Monday, October 10, 2016

And Something for the Baby Mama

My littlest will be two months old this week. I don't know how that happened! It literally seems like yesterday that my first born was two months old. The fact that I am Mama to two little cutie girls, still blows my mind. But I am, nonetheless.

In light of the fact that I feel like I'm finally crawling out of my "I have a newborn" hibernation, I thought I'd share some things I've learned over the last just-less-than two years.

I have now given birth to two tiny humans. I have had three pregnancies--two to term, and both of those ending in a gestational hypertension diagnosis. Just prior to my most recent tiny human delivery, we moved into our first home. Two short weeks after Brylee was born, the fall semester started at Rutgers (which, for us, means busy schedules and full work days!). Does this make me an expert? Not in the slightest. Does it make me crazy? Maybe...haha! Either way, I thought it'd be fun to share some things I learned along the way in the whole "bringing tiny humans into the world" journey.

What made me feel cared for when recovering from child birth, transitioning into motherhood, navigating breastfeeding, functioning on little sleep, and what felt like, some days, I was barely surviving?

  • Food. Y'all, I love food. You've probably picked up on that. When Peighton (our first) was born, we had friends bring food from our favorite sub shop to the hospital, a friend left homemade banana bread at our apartment, a student athlete brought over Chipotle for dinner one night, and our freezer was stocked with crockpot freezer meals. When Brylee was born, we had those same subs brought to us--by different friends, my husband picked up Dunkin Donuts *although more for Peighton, but I reaped the benefits!, my mom prepped 20 or so crockpot freezer meals, and a friend from church brought over her DELICIOUS bruschetta and a pan of baked oatmeal. It was so incredibly helpful to have less to worry about when it came to food prep with a new baby. Cooking a full meal was one of the last things I wanted to do, after childbirth. So to have someone thoughtfully provide for me, meant the world.
  • Gifts. Gifts are my love language. When I am given a gift, it speaks directly to my heart. A gift, to me says, "I wasn't with you, but I was thinking of you and I care about you." I've learned about myself that flowers are my favorite post-delivery gift. When my husband and Peighton brought home roses after an errand, my heart was mush. The friend who left banana bread for us, also left a vase full of colorful blooms. And my sweet Mama brought flowers to the hospital when Peighton was born in the vase her mother had given to her when I was born! Talk about meaningful!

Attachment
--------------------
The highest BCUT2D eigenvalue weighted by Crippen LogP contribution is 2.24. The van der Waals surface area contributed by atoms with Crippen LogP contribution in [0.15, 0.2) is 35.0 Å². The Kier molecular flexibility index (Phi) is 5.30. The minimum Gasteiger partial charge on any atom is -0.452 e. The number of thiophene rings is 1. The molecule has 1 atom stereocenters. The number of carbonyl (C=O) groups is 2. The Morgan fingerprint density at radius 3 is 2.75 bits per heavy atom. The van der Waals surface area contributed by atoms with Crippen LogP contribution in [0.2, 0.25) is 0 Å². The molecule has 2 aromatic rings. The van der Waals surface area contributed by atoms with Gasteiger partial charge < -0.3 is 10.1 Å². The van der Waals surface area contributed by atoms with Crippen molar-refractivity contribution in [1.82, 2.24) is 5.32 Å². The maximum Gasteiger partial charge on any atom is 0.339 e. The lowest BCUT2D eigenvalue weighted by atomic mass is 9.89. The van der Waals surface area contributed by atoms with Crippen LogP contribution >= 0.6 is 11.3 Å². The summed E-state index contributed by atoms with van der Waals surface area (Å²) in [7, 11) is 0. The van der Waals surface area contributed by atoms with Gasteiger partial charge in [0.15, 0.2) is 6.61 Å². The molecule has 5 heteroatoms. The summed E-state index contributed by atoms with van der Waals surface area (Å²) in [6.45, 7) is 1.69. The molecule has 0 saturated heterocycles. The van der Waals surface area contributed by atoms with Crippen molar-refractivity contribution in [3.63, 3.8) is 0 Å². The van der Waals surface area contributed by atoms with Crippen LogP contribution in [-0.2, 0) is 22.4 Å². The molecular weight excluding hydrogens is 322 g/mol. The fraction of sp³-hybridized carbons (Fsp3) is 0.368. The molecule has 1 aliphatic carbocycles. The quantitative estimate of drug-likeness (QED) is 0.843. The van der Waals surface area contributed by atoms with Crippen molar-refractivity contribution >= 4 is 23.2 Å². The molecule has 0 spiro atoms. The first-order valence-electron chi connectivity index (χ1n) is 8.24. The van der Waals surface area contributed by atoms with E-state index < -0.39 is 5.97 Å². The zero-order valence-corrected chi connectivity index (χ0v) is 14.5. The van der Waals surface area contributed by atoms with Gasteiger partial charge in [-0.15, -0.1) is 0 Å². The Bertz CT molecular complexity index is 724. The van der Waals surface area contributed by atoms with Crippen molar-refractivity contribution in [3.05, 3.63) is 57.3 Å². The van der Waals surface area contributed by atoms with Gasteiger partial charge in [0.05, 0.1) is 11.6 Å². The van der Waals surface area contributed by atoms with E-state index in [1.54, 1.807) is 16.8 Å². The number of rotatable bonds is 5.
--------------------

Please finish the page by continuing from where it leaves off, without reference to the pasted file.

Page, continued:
• Sleep. The gift of sleep isn't just nice, but necessary. I'm convinced there's nobody more tired than a breastfeeding new mama. After Brylee was born, I remember handing her to my mom and saying, "I just need to close my eyes" and my mom snuggled sweet Brylee for I don't even know how long while I snoozed on the couch. It was blissful. Any new mom is grateful for the extra set of hands in order to allow for some much needed Mama zzz's. 
  • Chores. Like cooking, laundry and cleaning aren't high up on my "can't wait to do this" list after child birth. Showering yes, chores no. When a friend from church came over and offered to do my sink full of dirty dishes, I was blown away. When a load of spit-up covered baby laundry gets done--and you have no part in it as a recovering mama--that's a win. When my hands are free from chores, I am free to snuggle my babies, and that's what I really want to do when I'm a ball of hormones. 
  • Errands. Getting out of the house is no easy task with TWO teeny ones, especially in the very early days post-childbirth. Having someone say, "Can I pick anything up for you on my way over?" can mean the world.
  • Initiative. I'm learning about myself that I am not great at asking for help. And, sometimes, I turn down a general offer for help even if I need it. So in light of my own issues, I realized that what's most helpful, and thoughtful even, to me is when an obvious to-do gets done. As a recovering new mama, I barely have enough energy to keep myself and the tiny human I'm nursing alive each day, let alone help anyone else. I don't have the physical energy to do much of anything, but I also don't have the mental energy to even be aware of all that needs to get done for those around me!
  • Words. "Kind words are like honey--sweet to the soul and healthy for the body." - Proverbs 16:24 A kind and gentle word goes A LONG way for me as a new mama. Anything uplifting and encouraging does the trick. "You're doing a great job. You're great with her. You'll get the hang of ______, persevere. It's hard, but it's worth it. I'm here to help." etc. 
There are many many many articles and blog posts about what is helpful to new moms. Obviously, my list is not exhaustive. AND, it's pretty specific to what was helpful for me. But there you have it, some insight into how to care well for a new mama!

1 comment:

  1. AND you still find time to love on my girls. Thank you for that.